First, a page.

It is apparent that throughout the COVID-19 pandemic, Zoom has been both a blessing and a curse. Allowing classes to be held virtually while the world was deemed unsafe, Zoom helped schools, businesses and other organizations to have some sort of normalcy during those difficult times. Classes and meetings were able to continue with only minimal disturbances while individuals could meet virtually from any location. 

With the world beginning to return to normal, Zoom has become a lesser part of our lives. At Fairfield University, classes are almost held entirely in-person, with a few exceptions, of course. Zoom continues to have useful advantages within the education system which can be seen through professors’ use of the platform to hold office hours or other meetings. However, the school is seemingly attempting to make all classes in-person from this point forward. Although I do believe that this shows positive progress towards returning to the state we were in before COIVD-19, it is not accommodating to those students who have unfortunately tested positive. 

I believe that professors should be allowed to, if not obligated to, hold hybrid classes in the sense that quarantined students who have COVID-19 can easily Zoom into class. It seems as though Fairfield is not accommodating students who have to go home or miss class because they either have COVID-19 or worrisome symptoms. 

Professors are telling these students to talk to a classmate or go to their office hours in order to catch up on the material they missed. Perhaps before the pandemic this option was the best a professor could offer, however, in the state of the pandemic that we are living through right now, it seems as though people are not making use of the technologies, such as Zoom, that would allow an alternative possibility for students. 

Before COVID-19, if a student felt sick and they would not be able to go to class, they usually would not miss that much. Now, with a minimum five-day isolation period, students are missing out on multiple classes and are unable to do much about it.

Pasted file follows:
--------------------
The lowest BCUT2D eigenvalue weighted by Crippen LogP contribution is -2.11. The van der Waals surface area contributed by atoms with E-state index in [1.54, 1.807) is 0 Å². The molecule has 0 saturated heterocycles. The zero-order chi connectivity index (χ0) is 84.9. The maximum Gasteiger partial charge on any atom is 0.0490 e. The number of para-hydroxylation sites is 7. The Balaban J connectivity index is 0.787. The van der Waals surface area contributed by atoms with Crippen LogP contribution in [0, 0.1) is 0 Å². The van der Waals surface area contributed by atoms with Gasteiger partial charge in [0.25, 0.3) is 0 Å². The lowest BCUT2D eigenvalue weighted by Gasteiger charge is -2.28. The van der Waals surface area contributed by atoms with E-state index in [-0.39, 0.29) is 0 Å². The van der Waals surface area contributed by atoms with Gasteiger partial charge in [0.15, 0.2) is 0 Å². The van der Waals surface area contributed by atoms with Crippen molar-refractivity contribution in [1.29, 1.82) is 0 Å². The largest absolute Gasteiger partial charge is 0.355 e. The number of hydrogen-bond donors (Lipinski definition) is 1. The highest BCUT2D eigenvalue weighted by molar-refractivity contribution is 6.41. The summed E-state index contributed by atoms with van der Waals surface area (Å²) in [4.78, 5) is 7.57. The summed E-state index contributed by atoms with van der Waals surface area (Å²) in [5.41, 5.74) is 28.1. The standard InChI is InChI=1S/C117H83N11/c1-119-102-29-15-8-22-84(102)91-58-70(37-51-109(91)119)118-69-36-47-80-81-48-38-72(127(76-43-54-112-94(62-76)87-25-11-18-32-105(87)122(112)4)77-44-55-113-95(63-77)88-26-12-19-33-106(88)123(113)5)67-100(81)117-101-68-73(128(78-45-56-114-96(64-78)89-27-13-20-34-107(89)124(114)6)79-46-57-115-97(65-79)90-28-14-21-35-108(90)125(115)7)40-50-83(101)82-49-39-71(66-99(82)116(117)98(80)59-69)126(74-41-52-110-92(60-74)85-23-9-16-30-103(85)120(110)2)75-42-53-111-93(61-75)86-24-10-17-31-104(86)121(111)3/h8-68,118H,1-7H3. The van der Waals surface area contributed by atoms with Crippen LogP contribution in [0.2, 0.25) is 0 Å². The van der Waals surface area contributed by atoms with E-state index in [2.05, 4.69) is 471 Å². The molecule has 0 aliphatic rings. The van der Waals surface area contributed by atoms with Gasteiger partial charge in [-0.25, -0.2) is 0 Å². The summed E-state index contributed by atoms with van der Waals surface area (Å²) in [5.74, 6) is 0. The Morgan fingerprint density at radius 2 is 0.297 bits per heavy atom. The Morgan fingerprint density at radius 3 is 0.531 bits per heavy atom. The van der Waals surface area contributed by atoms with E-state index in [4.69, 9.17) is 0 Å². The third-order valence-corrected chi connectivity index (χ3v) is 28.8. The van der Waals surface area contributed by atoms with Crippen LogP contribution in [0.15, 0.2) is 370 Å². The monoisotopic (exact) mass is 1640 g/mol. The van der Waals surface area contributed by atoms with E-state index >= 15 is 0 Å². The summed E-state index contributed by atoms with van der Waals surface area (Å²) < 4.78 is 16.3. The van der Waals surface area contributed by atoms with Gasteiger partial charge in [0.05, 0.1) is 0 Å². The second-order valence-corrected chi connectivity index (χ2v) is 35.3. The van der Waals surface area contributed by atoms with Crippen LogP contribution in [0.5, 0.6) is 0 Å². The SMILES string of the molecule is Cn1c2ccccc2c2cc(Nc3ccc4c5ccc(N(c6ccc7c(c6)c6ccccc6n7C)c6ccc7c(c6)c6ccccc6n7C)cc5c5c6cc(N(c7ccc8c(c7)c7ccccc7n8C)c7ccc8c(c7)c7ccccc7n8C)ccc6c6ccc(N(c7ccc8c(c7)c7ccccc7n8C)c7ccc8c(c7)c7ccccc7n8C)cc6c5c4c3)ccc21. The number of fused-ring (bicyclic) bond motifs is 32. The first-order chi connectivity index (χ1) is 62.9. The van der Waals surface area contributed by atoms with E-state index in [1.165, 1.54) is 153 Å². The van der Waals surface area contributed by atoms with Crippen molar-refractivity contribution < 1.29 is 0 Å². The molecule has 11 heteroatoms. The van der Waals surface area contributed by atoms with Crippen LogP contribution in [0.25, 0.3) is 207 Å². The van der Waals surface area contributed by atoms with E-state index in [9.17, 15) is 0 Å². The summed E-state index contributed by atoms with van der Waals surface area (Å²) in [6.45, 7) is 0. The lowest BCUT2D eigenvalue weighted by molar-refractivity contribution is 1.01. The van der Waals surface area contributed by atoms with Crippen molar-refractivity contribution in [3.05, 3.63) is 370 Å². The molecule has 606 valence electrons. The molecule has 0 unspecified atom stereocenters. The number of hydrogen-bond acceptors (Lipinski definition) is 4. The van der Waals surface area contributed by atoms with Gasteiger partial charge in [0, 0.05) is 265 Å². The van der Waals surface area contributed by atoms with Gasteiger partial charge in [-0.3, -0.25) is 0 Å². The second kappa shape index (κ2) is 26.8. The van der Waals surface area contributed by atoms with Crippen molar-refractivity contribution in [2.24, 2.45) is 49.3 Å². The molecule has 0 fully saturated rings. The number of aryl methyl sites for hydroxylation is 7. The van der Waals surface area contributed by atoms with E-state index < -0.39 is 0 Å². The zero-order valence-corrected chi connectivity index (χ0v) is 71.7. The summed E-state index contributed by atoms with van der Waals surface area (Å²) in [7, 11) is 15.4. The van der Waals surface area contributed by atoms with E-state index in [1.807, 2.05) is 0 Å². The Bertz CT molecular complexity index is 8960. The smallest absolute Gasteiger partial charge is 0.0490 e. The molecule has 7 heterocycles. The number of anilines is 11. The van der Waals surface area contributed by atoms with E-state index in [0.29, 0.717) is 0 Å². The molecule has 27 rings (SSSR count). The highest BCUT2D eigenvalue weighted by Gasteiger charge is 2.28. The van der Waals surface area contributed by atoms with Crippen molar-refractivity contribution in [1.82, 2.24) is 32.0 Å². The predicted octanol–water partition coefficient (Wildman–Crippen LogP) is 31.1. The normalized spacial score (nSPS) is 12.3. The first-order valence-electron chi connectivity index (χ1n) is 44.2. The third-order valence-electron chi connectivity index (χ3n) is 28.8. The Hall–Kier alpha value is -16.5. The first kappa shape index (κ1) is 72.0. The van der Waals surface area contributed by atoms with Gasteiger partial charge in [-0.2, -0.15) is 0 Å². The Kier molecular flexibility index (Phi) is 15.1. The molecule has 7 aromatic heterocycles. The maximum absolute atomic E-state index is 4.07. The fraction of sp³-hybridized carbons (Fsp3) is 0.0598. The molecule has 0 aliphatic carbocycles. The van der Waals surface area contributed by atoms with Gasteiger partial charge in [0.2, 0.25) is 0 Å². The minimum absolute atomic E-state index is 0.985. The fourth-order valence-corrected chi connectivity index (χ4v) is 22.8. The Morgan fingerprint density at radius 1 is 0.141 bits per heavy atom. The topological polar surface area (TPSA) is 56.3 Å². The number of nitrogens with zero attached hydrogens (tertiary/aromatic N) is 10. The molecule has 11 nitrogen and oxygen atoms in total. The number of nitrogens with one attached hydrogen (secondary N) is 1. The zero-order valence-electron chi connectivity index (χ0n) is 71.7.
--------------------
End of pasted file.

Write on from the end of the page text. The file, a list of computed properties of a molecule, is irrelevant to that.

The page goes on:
Without a better option, students who are not wanting to miss class material may feel obligated to go to class even though they may feel sick or have symptoms. This only increases the chances of COVID-19 being spread and I believe this can be avoided through the solution of having professors teach on Zoom if a student requires it. 

Sophomore student Catherine Zarrella states, “I am worried that I will miss critical information for these courses by not having the opportunity to Zoom into class if I test positive.” Zarrella’s concern is shared by many other students who cannot afford to miss class due to either the intense level of classes they are taking or simply their major.

I am not unaware of the fact that some students may take this feature for granted and decide to skip class and only attend on Zoom. This number, however, seems low to me since I know many students who prefer in-person learning due to the fact that they gain a much better understanding of the class. 

I am also not saying that classes should be put on Zoom again, similar to last year’s type of learning. I am simply stating that it seems as though the school should accommodate those students who have COVID-19. Especially with the Omicron variant being the most transmissible variant of COVID-19, according to the CDC, it is inevitable that many students will now become sick. I believe that the University should be more accommodating to those who are infected.

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